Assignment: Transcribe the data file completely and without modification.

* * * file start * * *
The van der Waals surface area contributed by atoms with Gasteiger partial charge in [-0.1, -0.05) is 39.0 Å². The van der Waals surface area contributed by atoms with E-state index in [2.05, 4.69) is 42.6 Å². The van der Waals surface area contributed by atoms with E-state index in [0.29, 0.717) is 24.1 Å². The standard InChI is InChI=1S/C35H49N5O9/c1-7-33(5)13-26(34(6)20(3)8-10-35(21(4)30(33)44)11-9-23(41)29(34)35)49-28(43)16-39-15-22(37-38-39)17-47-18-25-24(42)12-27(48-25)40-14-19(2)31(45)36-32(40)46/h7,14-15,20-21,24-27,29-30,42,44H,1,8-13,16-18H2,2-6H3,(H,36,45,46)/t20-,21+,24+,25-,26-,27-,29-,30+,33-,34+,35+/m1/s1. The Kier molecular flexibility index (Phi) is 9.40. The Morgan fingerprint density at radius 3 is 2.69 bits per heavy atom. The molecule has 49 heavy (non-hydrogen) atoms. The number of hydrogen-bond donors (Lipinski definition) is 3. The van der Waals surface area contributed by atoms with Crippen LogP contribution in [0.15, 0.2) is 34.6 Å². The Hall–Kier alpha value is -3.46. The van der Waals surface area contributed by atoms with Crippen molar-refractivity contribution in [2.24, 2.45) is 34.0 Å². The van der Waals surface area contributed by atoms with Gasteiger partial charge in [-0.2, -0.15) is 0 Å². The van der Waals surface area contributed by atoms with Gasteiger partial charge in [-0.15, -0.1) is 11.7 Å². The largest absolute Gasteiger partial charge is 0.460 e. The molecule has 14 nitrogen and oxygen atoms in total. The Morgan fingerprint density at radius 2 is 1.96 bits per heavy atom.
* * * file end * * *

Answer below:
The van der Waals surface area contributed by atoms with Gasteiger partial charge in [-0.1, -0.05) is 39.0 Å². The van der Waals surface area contributed by atoms with E-state index in [2.05, 4.69) is 42.6 Å². The van der Waals surface area contributed by atoms with E-state index in [0.29, 0.717) is 24.1 Å². The standard InChI is InChI=1S/C35H49N5O9/c1-7-33(5)13-26(34(6)20(3)8-10-35(21(4)30(33)44)11-9-23(41)29(34)35)49-28(43)16-39-15-22(37-38-39)17-47-18-25-24(42)12-27(48-25)40-14-19(2)31(45)36-32(40)46/h7,14-15,20-21,24-27,29-30,42,44H,1,8-13,16-18H2,2-6H3,(H,36,45,46)/t20-,21+,24+,25-,26-,27-,29-,30+,33-,34+,35+/m1/s1. The Kier molecular flexibility index (Phi) is 9.40. The Morgan fingerprint density at radius 3 is 2.69 bits per heavy atom. The molecule has 49 heavy (non-hydrogen) atoms. The number of hydrogen-bond donors (Lipinski definition) is 3. The van der Waals surface area contributed by atoms with Crippen LogP contribution in [0.15, 0.2) is 34.6 Å². The Hall–Kier alpha value is -3.46. The van der Waals surface area contributed by atoms with Crippen molar-refractivity contribution in [2.24, 2.45) is 34.0 Å². The van der Waals surface area contributed by atoms with Gasteiger partial charge in [-0.2, -0.15) is 0 Å². The van der Waals surface area contributed by atoms with Gasteiger partial charge in [-0.15, -0.1) is 11.7 Å². The largest absolute Gasteiger partial charge is 0.460 e. The molecule has 14 nitrogen and oxygen atoms in total. The Morgan fingerprint density at radius 2 is 1.96 bits per heavy atom.